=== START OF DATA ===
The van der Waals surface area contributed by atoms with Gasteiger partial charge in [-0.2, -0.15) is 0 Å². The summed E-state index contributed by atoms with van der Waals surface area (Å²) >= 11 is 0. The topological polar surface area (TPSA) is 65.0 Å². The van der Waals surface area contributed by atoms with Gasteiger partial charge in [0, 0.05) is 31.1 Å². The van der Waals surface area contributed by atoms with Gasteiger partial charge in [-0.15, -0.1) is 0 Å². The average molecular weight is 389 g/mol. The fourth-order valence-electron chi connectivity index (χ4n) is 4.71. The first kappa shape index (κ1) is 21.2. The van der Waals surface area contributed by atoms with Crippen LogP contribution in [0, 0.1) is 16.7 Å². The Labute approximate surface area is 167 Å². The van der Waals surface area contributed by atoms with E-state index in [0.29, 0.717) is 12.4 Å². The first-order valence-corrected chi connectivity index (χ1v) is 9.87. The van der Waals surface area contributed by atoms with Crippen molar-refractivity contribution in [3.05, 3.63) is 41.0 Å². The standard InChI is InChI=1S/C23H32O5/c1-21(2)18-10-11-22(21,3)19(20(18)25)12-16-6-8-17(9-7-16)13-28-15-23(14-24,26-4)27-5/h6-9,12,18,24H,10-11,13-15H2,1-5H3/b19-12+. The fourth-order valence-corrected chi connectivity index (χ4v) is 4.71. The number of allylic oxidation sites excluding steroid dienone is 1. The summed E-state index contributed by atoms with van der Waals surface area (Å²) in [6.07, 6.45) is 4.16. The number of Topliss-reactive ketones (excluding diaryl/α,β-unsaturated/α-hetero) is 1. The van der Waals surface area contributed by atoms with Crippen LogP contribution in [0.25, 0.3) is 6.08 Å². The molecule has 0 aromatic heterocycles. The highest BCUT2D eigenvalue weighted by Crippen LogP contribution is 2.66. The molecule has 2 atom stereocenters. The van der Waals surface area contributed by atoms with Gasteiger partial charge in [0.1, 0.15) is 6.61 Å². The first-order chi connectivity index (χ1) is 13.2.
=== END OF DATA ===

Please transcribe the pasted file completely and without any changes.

The van der Waals surface area contributed by atoms with Gasteiger partial charge in [-0.2, -0.15) is 0 Å². The summed E-state index contributed by atoms with van der Waals surface area (Å²) >= 11 is 0. The topological polar surface area (TPSA) is 65.0 Å². The van der Waals surface area contributed by atoms with Gasteiger partial charge in [0, 0.05) is 31.1 Å². The van der Waals surface area contributed by atoms with Gasteiger partial charge in [-0.15, -0.1) is 0 Å². The average molecular weight is 389 g/mol. The fourth-order valence-electron chi connectivity index (χ4n) is 4.71. The first kappa shape index (κ1) is 21.2. The van der Waals surface area contributed by atoms with Crippen LogP contribution in [0, 0.1) is 16.7 Å². The Labute approximate surface area is 167 Å². The van der Waals surface area contributed by atoms with E-state index in [0.29, 0.717) is 12.4 Å². The first-order valence-corrected chi connectivity index (χ1v) is 9.87. The van der Waals surface area contributed by atoms with Crippen molar-refractivity contribution in [3.05, 3.63) is 41.0 Å². The standard InChI is InChI=1S/C23H32O5/c1-21(2)18-10-11-22(21,3)19(20(18)25)12-16-6-8-17(9-7-16)13-28-15-23(14-24,26-4)27-5/h6-9,12,18,24H,10-11,13-15H2,1-5H3/b19-12+. The fourth-order valence-corrected chi connectivity index (χ4v) is 4.71. The number of allylic oxidation sites excluding steroid dienone is 1. The summed E-state index contributed by atoms with van der Waals surface area (Å²) in [6.07, 6.45) is 4.16. The number of Topliss-reactive ketones (excluding diaryl/α,β-unsaturated/α-hetero) is 1. The van der Waals surface area contributed by atoms with Crippen LogP contribution in [0.25, 0.3) is 6.08 Å². The molecule has 0 aromatic heterocycles. The highest BCUT2D eigenvalue weighted by Crippen LogP contribution is 2.66. The molecule has 2 atom stereocenters. The van der Waals surface area contributed by atoms with Gasteiger partial charge in [0.1, 0.15) is 6.61 Å². The first-order chi connectivity index (χ1) is 13.2.